While ship-from-store (SFS) is exceptionally popular right now, it isn’t like many of the bandwagon trends that come and go in a matter of months. In fact, with online shopping continuing to soar and in-store shopping struggling to recover from the impacts of Covid-19, SFS is actually a non-negotiable for many retailers. Let’s look at 4 reasons why.
Keep Up With Demand
Whether you’re in the middle of peak season or not, online orders don’t stop. Someone, somewhere, is always looking at and purchasing your products. This can be a problem if you don’t have enough inventory in a certain fulfillment center, though, because a lack of available products means stockouts and backorders for your customers.
By adding products to your total available inventory, ship-from-store eliminates the risk of low inventory levels in high-demand areas (like cities and booming suburbs). As a result, you can continue to fulfill online orders seamlessly, even when a product oversells in a particular area.
Faster Shipping Time
Amazon has set the bar high in terms of shipping time. Now, many of their products can reach customers within a day or two. And if customers are within certain zip codes, they can even have products delivered the same day.
That means retailers that want to stay competitive in the eyes of online and omnichannel shoppers need to accelerate their shipping time.
Shipping orders from stores rather than fulfillment centers allow you to do that, as most stores are closer to customers than the nearest warehouse or distribution center. At the same time, customers don’t have to wait for a full truckload of orders to head in their direction before getting their order. It can be picked up and delivered by employees, third-party delivery drivers, or carriers at any time.
Minimize Dead Stock
Deadstock is a huge problem. Not only is does it mean lost revenue, but it’s also a major hassle to store and get rid of.
While shipping products from stores doesn’t completely eliminate the risk of deadstock, it does minimize it. All inventory from every location can be stored in an omnichannel OMS. And as customers purchase those products, they can be sourced from any location to fulfill the order.
For example, if there’s greater demand for a product in a metro area, like New York City, but minimal demand in a rural New York town, products can be pulled from those shelves to fulfill the online orders in the city. In that way, customers are able to get products quickly and retailers minimize overstock in less popular locations.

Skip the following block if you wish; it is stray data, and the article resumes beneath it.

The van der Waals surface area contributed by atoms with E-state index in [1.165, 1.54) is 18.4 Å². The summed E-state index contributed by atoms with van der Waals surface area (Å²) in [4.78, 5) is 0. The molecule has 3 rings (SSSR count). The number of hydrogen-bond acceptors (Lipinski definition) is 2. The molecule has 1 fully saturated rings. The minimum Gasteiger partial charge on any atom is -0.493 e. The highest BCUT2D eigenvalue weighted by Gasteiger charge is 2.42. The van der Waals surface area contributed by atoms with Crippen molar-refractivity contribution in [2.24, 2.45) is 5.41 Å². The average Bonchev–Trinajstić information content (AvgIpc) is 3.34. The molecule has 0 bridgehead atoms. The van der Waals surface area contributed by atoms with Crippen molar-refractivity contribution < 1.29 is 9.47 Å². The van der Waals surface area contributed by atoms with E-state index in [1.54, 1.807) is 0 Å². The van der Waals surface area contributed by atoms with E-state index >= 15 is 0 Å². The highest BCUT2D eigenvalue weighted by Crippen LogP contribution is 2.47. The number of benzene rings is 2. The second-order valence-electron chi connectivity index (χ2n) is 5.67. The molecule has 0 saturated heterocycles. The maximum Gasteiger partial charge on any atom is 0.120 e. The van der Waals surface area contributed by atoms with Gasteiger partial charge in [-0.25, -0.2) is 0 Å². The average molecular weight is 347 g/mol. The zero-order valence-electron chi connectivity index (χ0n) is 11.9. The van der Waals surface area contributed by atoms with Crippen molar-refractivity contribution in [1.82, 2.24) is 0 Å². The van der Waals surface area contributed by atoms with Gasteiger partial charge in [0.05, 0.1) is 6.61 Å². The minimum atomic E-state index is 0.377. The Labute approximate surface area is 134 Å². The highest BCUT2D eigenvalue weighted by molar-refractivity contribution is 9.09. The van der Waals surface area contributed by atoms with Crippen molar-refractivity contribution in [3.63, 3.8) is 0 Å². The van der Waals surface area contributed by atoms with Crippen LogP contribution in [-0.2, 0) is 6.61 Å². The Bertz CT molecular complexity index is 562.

Reduce Shipping Costs
Now that customers expect free (or extremely cheap) shipping, retailers have to find new ways to counteract the cost. This can be done by adjusting product prices, negotiating better rates with carriers, or shortening the distance between fulfillment locations and customers’ homes.
Ship-from-store does the latter. In fact, by shipping products from brick-and-mortar locations, retailers can successfully increase their margins significantly. Take an order headed for Charleston, South Carolina for example. If you ship the product from a fulfillment center in Atlanta, Georgia, it will logically cost a lot more than delivering the product from a brick-and-mortar location within the Charleston city limits. And when you compound these effects hundreds or thousands of times for orders placed all around the country, those savings quickly add up.
While it’s smart to stay on top of fulfillment trends, you need to make sure they’re right for your business before investing in any of them -- especially if they require a process overhaul at every brick-and-mortar location. There are a lot of great arguments to be made for ship-from-store (SFS) fulfillment, though. Besides being a great way to boost customer satisfaction (via faster shipping time), it also enables you to minimize stockouts, decrease overstock, and slash shipping expenses.